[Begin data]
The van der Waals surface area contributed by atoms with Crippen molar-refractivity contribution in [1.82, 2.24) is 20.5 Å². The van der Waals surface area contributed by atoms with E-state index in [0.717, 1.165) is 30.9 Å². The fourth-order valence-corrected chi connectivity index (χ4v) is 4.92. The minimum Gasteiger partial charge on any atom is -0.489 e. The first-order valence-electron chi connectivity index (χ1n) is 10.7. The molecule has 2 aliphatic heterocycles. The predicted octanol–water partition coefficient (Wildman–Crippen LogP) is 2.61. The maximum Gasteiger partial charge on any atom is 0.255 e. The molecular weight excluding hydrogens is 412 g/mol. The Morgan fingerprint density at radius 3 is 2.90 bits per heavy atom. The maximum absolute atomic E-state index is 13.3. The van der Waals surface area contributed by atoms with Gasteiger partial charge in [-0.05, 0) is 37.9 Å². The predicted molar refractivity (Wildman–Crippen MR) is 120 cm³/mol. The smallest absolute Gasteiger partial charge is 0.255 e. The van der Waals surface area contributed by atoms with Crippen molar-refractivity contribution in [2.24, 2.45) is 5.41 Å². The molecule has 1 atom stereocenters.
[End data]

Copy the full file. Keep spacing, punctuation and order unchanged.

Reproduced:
The van der Waals surface area contributed by atoms with Crippen molar-refractivity contribution in [1.82, 2.24) is 20.5 Å². The van der Waals surface area contributed by atoms with E-state index in [0.717, 1.165) is 30.9 Å². The fourth-order valence-corrected chi connectivity index (χ4v) is 4.92. The minimum Gasteiger partial charge on any atom is -0.489 e. The first-order valence-electron chi connectivity index (χ1n) is 10.7. The molecule has 2 aliphatic heterocycles. The predicted octanol–water partition coefficient (Wildman–Crippen LogP) is 2.61. The maximum Gasteiger partial charge on any atom is 0.255 e. The molecular weight excluding hydrogens is 412 g/mol. The Morgan fingerprint density at radius 3 is 2.90 bits per heavy atom. The maximum absolute atomic E-state index is 13.3. The van der Waals surface area contributed by atoms with Gasteiger partial charge in [-0.05, 0) is 37.9 Å². The predicted molar refractivity (Wildman–Crippen MR) is 120 cm³/mol. The smallest absolute Gasteiger partial charge is 0.255 e. The van der Waals surface area contributed by atoms with Crippen molar-refractivity contribution in [2.24, 2.45) is 5.41 Å². The molecule has 1 atom stereocenters.